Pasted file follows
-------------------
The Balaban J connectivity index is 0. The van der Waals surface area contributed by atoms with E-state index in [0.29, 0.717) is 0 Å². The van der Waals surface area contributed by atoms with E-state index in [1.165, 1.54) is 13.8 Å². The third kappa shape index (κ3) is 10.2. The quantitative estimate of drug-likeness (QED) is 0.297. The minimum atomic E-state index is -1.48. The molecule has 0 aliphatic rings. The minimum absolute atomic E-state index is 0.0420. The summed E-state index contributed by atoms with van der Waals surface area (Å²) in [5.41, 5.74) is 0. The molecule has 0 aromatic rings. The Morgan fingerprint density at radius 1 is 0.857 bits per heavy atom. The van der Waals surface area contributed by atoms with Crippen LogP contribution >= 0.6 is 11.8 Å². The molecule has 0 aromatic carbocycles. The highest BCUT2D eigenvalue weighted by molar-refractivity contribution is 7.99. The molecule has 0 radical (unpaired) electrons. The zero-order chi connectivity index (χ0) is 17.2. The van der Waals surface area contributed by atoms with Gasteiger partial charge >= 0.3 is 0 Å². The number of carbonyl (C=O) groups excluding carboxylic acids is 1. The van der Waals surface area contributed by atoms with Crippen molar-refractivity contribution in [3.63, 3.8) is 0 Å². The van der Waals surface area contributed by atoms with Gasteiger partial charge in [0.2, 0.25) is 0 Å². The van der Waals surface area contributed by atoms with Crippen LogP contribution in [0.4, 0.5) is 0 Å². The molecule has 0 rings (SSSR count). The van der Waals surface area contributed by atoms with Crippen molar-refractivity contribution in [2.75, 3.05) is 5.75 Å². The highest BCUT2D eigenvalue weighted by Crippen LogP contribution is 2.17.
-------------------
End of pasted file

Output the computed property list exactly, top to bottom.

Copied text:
The Balaban J connectivity index is 0. The van der Waals surface area contributed by atoms with E-state index in [0.29, 0.717) is 0 Å². The van der Waals surface area contributed by atoms with E-state index in [1.165, 1.54) is 13.8 Å². The third kappa shape index (κ3) is 10.2. The quantitative estimate of drug-likeness (QED) is 0.297. The minimum atomic E-state index is -1.48. The molecule has 0 aliphatic rings. The minimum absolute atomic E-state index is 0.0420. The summed E-state index contributed by atoms with van der Waals surface area (Å²) in [5.41, 5.74) is 0. The molecule has 0 aromatic rings. The Morgan fingerprint density at radius 1 is 0.857 bits per heavy atom. The van der Waals surface area contributed by atoms with Crippen LogP contribution >= 0.6 is 11.8 Å². The molecule has 0 aromatic carbocycles. The highest BCUT2D eigenvalue weighted by molar-refractivity contribution is 7.99. The molecule has 0 radical (unpaired) electrons. The zero-order chi connectivity index (χ0) is 17.2. The van der Waals surface area contributed by atoms with Gasteiger partial charge >= 0.3 is 0 Å². The number of carbonyl (C=O) groups excluding carboxylic acids is 1. The van der Waals surface area contributed by atoms with Crippen molar-refractivity contribution in [3.63, 3.8) is 0 Å². The van der Waals surface area contributed by atoms with Gasteiger partial charge in [0.2, 0.25) is 0 Å². The van der Waals surface area contributed by atoms with Crippen LogP contribution in [0.4, 0.5) is 0 Å². The molecule has 0 rings (SSSR count). The van der Waals surface area contributed by atoms with Crippen molar-refractivity contribution in [2.75, 3.05) is 5.75 Å². The highest BCUT2D eigenvalue weighted by Crippen LogP contribution is 2.17.